The need for mineral resource classification has always been part of the reserves reporting thinking for most resource geologists. However, in today’s regulatory climate, most resource geologists are required to provide categorized mineral resource statements. Generally, these reserves will follow published criteria such as JORC code 2012, National Instrument 43-101, SAMREC Code, SME and SEC S-K 1300. The classification by a competent person or qualified person under these codes is based on first determining the complexity of the geology and the reliability of the drill hole and other sample data. Once that is accomplished, the code standards require the determination of the distance from suitable data to the area being reported.
Polygons of Influence
Polygons of influence around suitable measured data points have been used to define the measured, indicated or inferred area of the mineral resource classifications. Polygons of influence can be circular polygons of a determined radius defining each classification category. While circular polygons of influence are repeatable, they can produce areas that are not desirable including isolated areas and areas that do not have laterally supporting data (Figure 1). These situations can lead to an overestimation of a resource class.
A Voronoi diagram (Figure 2) records information about what is close to what and is defined as the partitioning of a plane with points into convex polygons such that each polygon contains exactly one generating point and every point in each polygon is closer to its generating point than to any other. A Voronoi diagram is sometimes also known as a Dirichlet tessellation. The cells are called Dirichlet regions, Thiessen polytopes, or Voronoi polygons.
Voronoi diagrams tend to be implemented in situations where a space should be partitioned into “spheres of influence”, including models of crystal and cell growth as well as protein molecule volume analysis. “Spheres of influence” can also be applied to certified reserve Calculations.
In a Voronoi diagram, every polygon vertex is equidistant to 3, or more, data points and the result is unique, which satisfies the requirement for repeatable results. Each data point has one bounding polygon, which is the true influence area of this sample. The area within this polygon is influenced by one data point, which is the closest one.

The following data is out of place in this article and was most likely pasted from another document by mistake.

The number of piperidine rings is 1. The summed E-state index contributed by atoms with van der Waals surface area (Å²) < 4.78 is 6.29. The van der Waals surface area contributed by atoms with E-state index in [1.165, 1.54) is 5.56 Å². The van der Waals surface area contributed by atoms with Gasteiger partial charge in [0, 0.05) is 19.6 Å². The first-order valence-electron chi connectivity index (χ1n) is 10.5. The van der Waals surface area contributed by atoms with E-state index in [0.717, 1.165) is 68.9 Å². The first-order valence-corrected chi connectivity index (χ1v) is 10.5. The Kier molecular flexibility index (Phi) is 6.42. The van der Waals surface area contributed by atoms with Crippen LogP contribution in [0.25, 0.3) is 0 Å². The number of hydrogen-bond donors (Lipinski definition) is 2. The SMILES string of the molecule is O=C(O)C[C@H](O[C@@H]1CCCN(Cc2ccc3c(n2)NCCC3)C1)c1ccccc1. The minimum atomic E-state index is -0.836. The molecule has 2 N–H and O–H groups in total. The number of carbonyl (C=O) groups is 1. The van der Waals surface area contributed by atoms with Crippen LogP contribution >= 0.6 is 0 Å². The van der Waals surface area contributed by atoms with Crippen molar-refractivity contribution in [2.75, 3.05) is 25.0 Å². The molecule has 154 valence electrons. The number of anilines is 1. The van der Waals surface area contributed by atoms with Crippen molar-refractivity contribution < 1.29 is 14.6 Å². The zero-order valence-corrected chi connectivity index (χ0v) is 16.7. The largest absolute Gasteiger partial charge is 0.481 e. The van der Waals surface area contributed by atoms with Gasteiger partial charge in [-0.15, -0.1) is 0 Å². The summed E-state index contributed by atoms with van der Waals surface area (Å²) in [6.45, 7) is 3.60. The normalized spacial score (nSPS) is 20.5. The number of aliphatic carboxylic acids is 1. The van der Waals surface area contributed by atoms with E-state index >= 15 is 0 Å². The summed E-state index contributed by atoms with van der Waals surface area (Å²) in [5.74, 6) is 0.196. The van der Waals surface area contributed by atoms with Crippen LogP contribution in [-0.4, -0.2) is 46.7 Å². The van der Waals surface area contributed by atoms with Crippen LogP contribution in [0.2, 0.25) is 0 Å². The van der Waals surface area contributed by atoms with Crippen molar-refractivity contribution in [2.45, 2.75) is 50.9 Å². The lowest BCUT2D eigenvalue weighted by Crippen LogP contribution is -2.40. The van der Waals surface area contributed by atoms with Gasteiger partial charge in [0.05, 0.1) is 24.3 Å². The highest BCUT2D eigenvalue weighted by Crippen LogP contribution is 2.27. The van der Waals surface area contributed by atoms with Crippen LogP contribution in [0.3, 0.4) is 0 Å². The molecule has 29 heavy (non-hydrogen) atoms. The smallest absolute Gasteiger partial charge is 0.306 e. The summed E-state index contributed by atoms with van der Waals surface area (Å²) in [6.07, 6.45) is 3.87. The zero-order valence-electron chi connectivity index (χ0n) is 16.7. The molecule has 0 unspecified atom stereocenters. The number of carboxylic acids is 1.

Figure 3 depicts a Voronoi mesh generated from the data points and overlayed on circular polygons generated from the Polygons of Influence method. The green lines are formed from one polygon vertex to the 3 surrounding data points, which will all have the same length as this is the bisect centre. The green line length is longer than the maximum dimension so the 3 samples are not going to form a triangle; therefore, the samples will be rejected and provide a more conservative result than the Polygon of Influence method, which would include this area.
Figure 4 depicts increasing the distance to have the Polygon of Influence areas overlap. In this case, the green line – the distance from the intersection to samples, is less than the given dimension, therefore, we can form a triangle from the data points.
As the Voronoi diagram is evaluated based on the distance criteria, polygons of influence as depicted in Figure 5 are created which meet the specified criteria. Since the resulting polygons will not extend beyond the data points, the resulting polygon may be optionally expanded by a scaling factor.
In conclusion, the Voronoi diagram method will result in a repeatable way to create more conservative polygons of influence and a reasonable alternative to circular polygons. The Voronoi diagrams define the layout of triangles to provide Polygons of Influence, without creating isolated and laterally unsupported areas. Figure 6 shows the same data points as Figure 1, with polygons of influence constructed by applying the Voronoi diagram method and a small scaling factor. Polygons created from isolated and laterally unsupported data are eliminated.